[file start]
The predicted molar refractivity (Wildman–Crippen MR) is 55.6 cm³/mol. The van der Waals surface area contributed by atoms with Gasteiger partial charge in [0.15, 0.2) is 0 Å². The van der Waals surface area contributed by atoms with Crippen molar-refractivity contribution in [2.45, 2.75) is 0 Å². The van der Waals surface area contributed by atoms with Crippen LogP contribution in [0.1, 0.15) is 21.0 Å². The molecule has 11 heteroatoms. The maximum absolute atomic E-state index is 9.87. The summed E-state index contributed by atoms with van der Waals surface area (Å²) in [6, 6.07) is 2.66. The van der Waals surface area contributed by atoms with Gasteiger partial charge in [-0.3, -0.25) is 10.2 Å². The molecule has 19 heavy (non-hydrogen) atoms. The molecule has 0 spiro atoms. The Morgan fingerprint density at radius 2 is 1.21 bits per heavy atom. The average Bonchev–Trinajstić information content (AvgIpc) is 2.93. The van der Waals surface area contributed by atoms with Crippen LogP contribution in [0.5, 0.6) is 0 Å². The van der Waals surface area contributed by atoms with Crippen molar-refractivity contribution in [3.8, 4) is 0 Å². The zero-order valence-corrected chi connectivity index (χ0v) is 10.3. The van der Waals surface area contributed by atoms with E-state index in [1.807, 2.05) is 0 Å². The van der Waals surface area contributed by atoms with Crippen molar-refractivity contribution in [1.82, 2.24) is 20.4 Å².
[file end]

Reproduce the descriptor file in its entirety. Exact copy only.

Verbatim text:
The predicted molar refractivity (Wildman–Crippen MR) is 55.6 cm³/mol. The van der Waals surface area contributed by atoms with Gasteiger partial charge in [0.15, 0.2) is 0 Å². The van der Waals surface area contributed by atoms with Crippen molar-refractivity contribution in [2.45, 2.75) is 0 Å². The van der Waals surface area contributed by atoms with Crippen LogP contribution in [0.1, 0.15) is 21.0 Å². The molecule has 11 heteroatoms. The maximum absolute atomic E-state index is 9.87. The summed E-state index contributed by atoms with van der Waals surface area (Å²) in [6, 6.07) is 2.66. The van der Waals surface area contributed by atoms with Gasteiger partial charge in [-0.3, -0.25) is 10.2 Å². The molecule has 19 heavy (non-hydrogen) atoms. The molecule has 0 spiro atoms. The Morgan fingerprint density at radius 2 is 1.21 bits per heavy atom. The average Bonchev–Trinajstić information content (AvgIpc) is 2.93. The van der Waals surface area contributed by atoms with Crippen LogP contribution in [0.5, 0.6) is 0 Å². The van der Waals surface area contributed by atoms with Crippen molar-refractivity contribution in [3.8, 4) is 0 Å². The zero-order valence-corrected chi connectivity index (χ0v) is 10.3. The van der Waals surface area contributed by atoms with E-state index in [1.807, 2.05) is 0 Å². The van der Waals surface area contributed by atoms with Crippen molar-refractivity contribution in [1.82, 2.24) is 20.4 Å².